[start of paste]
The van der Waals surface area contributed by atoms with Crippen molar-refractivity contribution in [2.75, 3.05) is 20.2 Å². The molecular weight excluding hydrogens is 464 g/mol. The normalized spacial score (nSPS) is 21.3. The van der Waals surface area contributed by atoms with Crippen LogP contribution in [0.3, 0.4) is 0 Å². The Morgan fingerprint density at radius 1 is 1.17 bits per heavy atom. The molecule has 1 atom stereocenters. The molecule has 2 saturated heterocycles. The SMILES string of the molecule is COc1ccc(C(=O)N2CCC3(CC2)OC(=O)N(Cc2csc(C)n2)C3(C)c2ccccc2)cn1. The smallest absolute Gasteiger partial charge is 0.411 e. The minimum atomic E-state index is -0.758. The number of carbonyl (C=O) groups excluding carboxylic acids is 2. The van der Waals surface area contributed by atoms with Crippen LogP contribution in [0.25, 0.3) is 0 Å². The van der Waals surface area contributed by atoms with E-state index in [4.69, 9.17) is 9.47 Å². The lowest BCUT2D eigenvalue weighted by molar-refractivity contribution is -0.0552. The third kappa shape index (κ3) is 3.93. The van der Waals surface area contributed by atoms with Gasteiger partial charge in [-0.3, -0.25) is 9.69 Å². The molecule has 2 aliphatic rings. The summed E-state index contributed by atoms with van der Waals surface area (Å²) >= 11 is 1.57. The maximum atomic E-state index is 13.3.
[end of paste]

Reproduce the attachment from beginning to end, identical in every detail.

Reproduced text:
The van der Waals surface area contributed by atoms with Crippen molar-refractivity contribution in [2.75, 3.05) is 20.2 Å². The molecular weight excluding hydrogens is 464 g/mol. The normalized spacial score (nSPS) is 21.3. The van der Waals surface area contributed by atoms with Crippen LogP contribution in [0.3, 0.4) is 0 Å². The Morgan fingerprint density at radius 1 is 1.17 bits per heavy atom. The molecule has 1 atom stereocenters. The molecule has 2 saturated heterocycles. The SMILES string of the molecule is COc1ccc(C(=O)N2CCC3(CC2)OC(=O)N(Cc2csc(C)n2)C3(C)c2ccccc2)cn1. The smallest absolute Gasteiger partial charge is 0.411 e. The minimum atomic E-state index is -0.758. The number of carbonyl (C=O) groups excluding carboxylic acids is 2. The van der Waals surface area contributed by atoms with Crippen LogP contribution in [0.25, 0.3) is 0 Å². The van der Waals surface area contributed by atoms with E-state index in [4.69, 9.17) is 9.47 Å². The lowest BCUT2D eigenvalue weighted by molar-refractivity contribution is -0.0552. The third kappa shape index (κ3) is 3.93. The van der Waals surface area contributed by atoms with Gasteiger partial charge in [-0.3, -0.25) is 9.69 Å². The molecule has 2 aliphatic rings. The summed E-state index contributed by atoms with van der Waals surface area (Å²) >= 11 is 1.57. The maximum atomic E-state index is 13.3.